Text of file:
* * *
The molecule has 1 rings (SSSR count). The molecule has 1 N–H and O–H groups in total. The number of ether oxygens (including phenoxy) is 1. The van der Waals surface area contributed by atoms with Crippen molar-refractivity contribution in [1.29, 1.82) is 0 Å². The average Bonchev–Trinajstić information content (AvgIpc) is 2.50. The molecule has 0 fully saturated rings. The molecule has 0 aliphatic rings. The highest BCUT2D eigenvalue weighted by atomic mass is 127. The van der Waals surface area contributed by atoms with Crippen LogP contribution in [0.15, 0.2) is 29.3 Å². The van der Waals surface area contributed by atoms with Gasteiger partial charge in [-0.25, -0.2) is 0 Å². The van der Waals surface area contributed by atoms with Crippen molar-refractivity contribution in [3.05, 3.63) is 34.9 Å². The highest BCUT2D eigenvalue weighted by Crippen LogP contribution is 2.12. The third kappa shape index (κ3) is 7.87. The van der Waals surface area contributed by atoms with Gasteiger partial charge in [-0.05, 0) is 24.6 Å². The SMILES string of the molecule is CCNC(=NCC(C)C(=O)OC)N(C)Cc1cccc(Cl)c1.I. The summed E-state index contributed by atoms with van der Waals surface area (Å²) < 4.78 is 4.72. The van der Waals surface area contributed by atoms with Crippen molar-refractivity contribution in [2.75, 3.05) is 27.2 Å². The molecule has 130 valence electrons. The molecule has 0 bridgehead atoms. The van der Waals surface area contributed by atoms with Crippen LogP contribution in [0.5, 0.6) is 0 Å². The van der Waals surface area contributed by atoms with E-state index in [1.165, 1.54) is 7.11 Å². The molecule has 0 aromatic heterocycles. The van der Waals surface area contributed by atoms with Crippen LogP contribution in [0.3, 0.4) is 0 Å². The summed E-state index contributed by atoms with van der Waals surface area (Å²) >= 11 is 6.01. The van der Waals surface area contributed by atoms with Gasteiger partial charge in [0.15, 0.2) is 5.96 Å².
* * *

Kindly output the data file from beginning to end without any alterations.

The molecule has 1 rings (SSSR count). The molecule has 1 N–H and O–H groups in total. The number of ether oxygens (including phenoxy) is 1. The van der Waals surface area contributed by atoms with Crippen molar-refractivity contribution in [1.29, 1.82) is 0 Å². The average Bonchev–Trinajstić information content (AvgIpc) is 2.50. The molecule has 0 fully saturated rings. The molecule has 0 aliphatic rings. The highest BCUT2D eigenvalue weighted by atomic mass is 127. The van der Waals surface area contributed by atoms with Crippen LogP contribution in [0.15, 0.2) is 29.3 Å². The van der Waals surface area contributed by atoms with Gasteiger partial charge in [-0.25, -0.2) is 0 Å². The van der Waals surface area contributed by atoms with Crippen molar-refractivity contribution in [3.05, 3.63) is 34.9 Å². The highest BCUT2D eigenvalue weighted by Crippen LogP contribution is 2.12. The third kappa shape index (κ3) is 7.87. The van der Waals surface area contributed by atoms with Gasteiger partial charge in [-0.05, 0) is 24.6 Å². The SMILES string of the molecule is CCNC(=NCC(C)C(=O)OC)N(C)Cc1cccc(Cl)c1.I. The summed E-state index contributed by atoms with van der Waals surface area (Å²) < 4.78 is 4.72. The van der Waals surface area contributed by atoms with Crippen molar-refractivity contribution in [2.75, 3.05) is 27.2 Å². The molecule has 130 valence electrons. The molecule has 0 bridgehead atoms. The van der Waals surface area contributed by atoms with Crippen LogP contribution in [0.5, 0.6) is 0 Å². The van der Waals surface area contributed by atoms with E-state index in [1.165, 1.54) is 7.11 Å². The molecule has 0 aromatic heterocycles. The van der Waals surface area contributed by atoms with Crippen LogP contribution in [0.3, 0.4) is 0 Å². The summed E-state index contributed by atoms with van der Waals surface area (Å²) >= 11 is 6.01. The van der Waals surface area contributed by atoms with Gasteiger partial charge in [0.15, 0.2) is 5.96 Å².